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Grad and Post-doc wellbeing

What is the Wellbeing Resource Folder?

The Wellbeing Resource Folder was created by the Graduate Student Wellness Network (GSWM) and was made for students by students when recognizing that no consolidated source of information containing on-campus, off-campus, and online wellbeing resources was available. While this Wellbeing Resource Folder is not exhaustive, we do hope that the folder can help guide you towards beneficial health resources. These resources include, but are not limited to, psychiatric, psychological, and counselling related services, health education resources, specialized support services, and subsidized fitness and recreation opportunities.

What is the difference between psychiatrists, psychologists, and counsellors?

There are many different mental health professions, and their distinctions are easily blurred. We focus on psychiatrists, psychologists, and counsellors below, but mental health professionals also include social workers, psychiatric nurses, and others. In general, we recommend you do some background research to determine which type of mental health professional training and area of expertise are right for you, but we hope that the information below can help guide you.

Psychiatrists go to medical school to receive their degrees (MD), and specialize in diagnosing and prescribing medications for mental health issues (e.g., antidepressants, anxiolytics for anxiety, stimulants for ADHD, antipsychotics, and more). Their ability to prescribe medication is what sets them apart from other mental health professionals (only MDs can prescribe medication). Some psychiatrists also provide therapy (see below).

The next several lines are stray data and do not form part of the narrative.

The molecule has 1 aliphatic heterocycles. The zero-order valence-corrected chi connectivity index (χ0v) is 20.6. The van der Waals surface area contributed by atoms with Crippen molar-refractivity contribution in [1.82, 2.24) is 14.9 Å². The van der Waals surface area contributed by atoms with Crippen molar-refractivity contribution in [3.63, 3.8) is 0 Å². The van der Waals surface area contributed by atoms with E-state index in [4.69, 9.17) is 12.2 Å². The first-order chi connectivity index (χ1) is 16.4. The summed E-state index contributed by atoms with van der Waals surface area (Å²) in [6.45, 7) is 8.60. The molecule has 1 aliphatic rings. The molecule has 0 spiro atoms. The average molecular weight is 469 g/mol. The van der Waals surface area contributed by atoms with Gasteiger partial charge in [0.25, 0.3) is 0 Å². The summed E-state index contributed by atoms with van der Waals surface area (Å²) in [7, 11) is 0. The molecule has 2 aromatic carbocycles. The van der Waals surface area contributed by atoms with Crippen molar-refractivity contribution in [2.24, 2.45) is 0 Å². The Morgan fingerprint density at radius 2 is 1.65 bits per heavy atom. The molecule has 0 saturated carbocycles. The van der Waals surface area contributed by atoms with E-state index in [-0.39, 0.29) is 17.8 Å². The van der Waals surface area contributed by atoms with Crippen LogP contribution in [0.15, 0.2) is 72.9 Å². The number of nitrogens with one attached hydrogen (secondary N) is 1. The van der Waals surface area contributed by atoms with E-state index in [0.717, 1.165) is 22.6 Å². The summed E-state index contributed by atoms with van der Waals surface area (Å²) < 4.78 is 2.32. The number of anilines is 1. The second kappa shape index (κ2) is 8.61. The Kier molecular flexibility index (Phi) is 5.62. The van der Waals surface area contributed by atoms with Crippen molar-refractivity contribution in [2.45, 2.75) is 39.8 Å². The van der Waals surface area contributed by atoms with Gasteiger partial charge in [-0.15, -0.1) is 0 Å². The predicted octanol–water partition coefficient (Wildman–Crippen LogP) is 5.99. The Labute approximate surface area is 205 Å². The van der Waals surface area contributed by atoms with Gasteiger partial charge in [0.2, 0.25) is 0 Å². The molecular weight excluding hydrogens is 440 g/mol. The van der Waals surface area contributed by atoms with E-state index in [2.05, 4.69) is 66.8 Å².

Psychologists go to graduate school in Clinical Psychology programs to receive their degrees (PhD or PsyD), and specialize in diagnosing mental health issues and providing various kinds of therapy, including Cognitive Behavioural Therapy (CBT), Interpersonal Therapy (IPT), Mindfulness-Based Cognitive Therapy (MBCT), Acceptance and Commitment Therapy (ACT), Dialectical Behaviour Therapy (DBT), and others. Many psychologists are trained in more than one type of therapy and can integrate them to suit your individual needs. Psychologists can provide therapy in individual and/or group formats.

Counsellors go to graduate school in Counselling programs to receive their degrees (typically Master’s-level), and can provide counselling for a wide range of mental, emotional, and relationship difficulties. Although they typically do not specialize in mental health difficulties that are as severe as those treated by psychiatrists and psychologists, they help their clients through struggles with mild to moderate anxiety and depression in addition to grief, stress, difficult life transitions (e.g., career), LGBTQ+ specific issues, family conflict, and more.

What are Some Options for Coverage as a Graduate Student or Post Doc?

UBC’s Student Health and Dental Plan (Studentcare) covers $1000 for the 2022/2023 year toward mental health services provided by a registered psychologist or clinical counsellor. Eligible prescription drugs are covered up to 80%. All students, including international students, who pay AMS fees are automatically covered. Refer to the UBC Studentcare website for updated information regarding extended health coverage.


BC’s Medical Services Plan (MSP) covers services from psychiatrists and other physicians, in addition to many medications. You can ask your psychiatrist or GP about which medications are covered and download the Wellbeing Resource Folder for more information on coverage.

Please click here to access more resources for mental wellbeing.

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